A law firm is calling for a change in the law to clarify the status of charity raffles in UK pubs and clubs.
Julia Wylie, founder of JW Law, said many such raffles were currently illegal and guidance from the Gambling Commission, which regulates raffles and lotteries, was inadequate.
She said the fact there was no proper guidance to cover these events could put charities in an awkward position. "It could stop them from being able to actively encourage the pub or business carrying out the raffle," she said.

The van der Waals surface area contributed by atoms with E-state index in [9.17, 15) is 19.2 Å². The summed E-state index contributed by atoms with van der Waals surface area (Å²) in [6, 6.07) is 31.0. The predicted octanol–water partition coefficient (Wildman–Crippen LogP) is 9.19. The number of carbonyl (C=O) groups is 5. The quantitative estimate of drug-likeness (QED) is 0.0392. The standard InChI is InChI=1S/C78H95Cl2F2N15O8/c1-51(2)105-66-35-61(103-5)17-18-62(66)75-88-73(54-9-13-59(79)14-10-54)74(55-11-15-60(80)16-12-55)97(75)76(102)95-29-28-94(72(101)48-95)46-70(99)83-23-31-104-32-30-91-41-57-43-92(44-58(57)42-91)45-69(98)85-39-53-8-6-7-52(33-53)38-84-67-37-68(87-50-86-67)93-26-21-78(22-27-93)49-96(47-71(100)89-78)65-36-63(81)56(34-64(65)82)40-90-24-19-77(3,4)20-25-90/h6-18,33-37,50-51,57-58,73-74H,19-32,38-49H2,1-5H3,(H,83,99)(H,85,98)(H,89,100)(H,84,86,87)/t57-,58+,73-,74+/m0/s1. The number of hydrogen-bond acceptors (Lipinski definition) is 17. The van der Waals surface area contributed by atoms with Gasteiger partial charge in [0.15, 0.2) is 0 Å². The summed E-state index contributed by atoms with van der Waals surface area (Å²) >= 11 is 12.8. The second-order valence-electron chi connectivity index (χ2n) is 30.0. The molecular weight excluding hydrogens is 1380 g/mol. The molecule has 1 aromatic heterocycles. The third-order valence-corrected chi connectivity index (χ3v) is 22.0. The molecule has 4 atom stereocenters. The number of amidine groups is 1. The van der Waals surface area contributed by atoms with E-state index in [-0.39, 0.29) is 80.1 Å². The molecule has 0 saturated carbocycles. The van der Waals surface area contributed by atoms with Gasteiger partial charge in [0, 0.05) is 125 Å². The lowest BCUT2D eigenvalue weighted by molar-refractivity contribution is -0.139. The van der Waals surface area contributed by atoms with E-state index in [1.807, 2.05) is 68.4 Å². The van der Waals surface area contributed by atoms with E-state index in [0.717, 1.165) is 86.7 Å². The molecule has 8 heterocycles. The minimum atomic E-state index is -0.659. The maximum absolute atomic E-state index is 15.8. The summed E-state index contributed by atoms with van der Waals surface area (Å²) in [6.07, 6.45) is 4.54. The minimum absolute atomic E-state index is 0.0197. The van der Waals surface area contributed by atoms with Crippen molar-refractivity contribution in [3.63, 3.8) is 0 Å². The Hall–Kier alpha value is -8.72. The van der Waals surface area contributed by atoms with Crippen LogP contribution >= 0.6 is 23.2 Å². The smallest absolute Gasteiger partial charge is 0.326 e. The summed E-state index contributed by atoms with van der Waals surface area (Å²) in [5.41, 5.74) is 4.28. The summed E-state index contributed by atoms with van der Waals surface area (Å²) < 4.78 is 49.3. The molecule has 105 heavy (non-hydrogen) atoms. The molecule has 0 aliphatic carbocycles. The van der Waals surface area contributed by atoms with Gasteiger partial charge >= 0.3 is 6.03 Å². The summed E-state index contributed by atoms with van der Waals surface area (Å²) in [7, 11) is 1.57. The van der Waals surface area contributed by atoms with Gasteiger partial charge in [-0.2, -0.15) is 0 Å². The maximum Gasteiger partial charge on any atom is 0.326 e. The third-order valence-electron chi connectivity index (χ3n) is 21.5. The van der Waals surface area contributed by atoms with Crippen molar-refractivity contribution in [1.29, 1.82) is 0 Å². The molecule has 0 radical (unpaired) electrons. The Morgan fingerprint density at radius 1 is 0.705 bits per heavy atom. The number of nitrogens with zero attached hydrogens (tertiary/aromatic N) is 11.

Because these raffles were not regulated, she said, there was no way of ensuring at least some of the proceeds went to the charity being supported.
The Gambling Act states that any lottery, including raffles, must operate under a licence, which can only be obtained by local authorities and non-commercial societies, unless it is one of three types of exempt lottery.
A business, such as a pub, can run a 'customer lottery' - a type of exempt lottery - but there are requirements, such as that all ticket proceeds must be used either for prizes or to cover expenses.
There is no class of exempt lottery to cover raffles run by a business where the profits would be donated to a charity. The only way a business could hold a raffle in aid of charity would be at an event where all proceeds went to the charity.
A Gambling Commission spokesman said he was unable to confirm whether charity pub raffles were legal.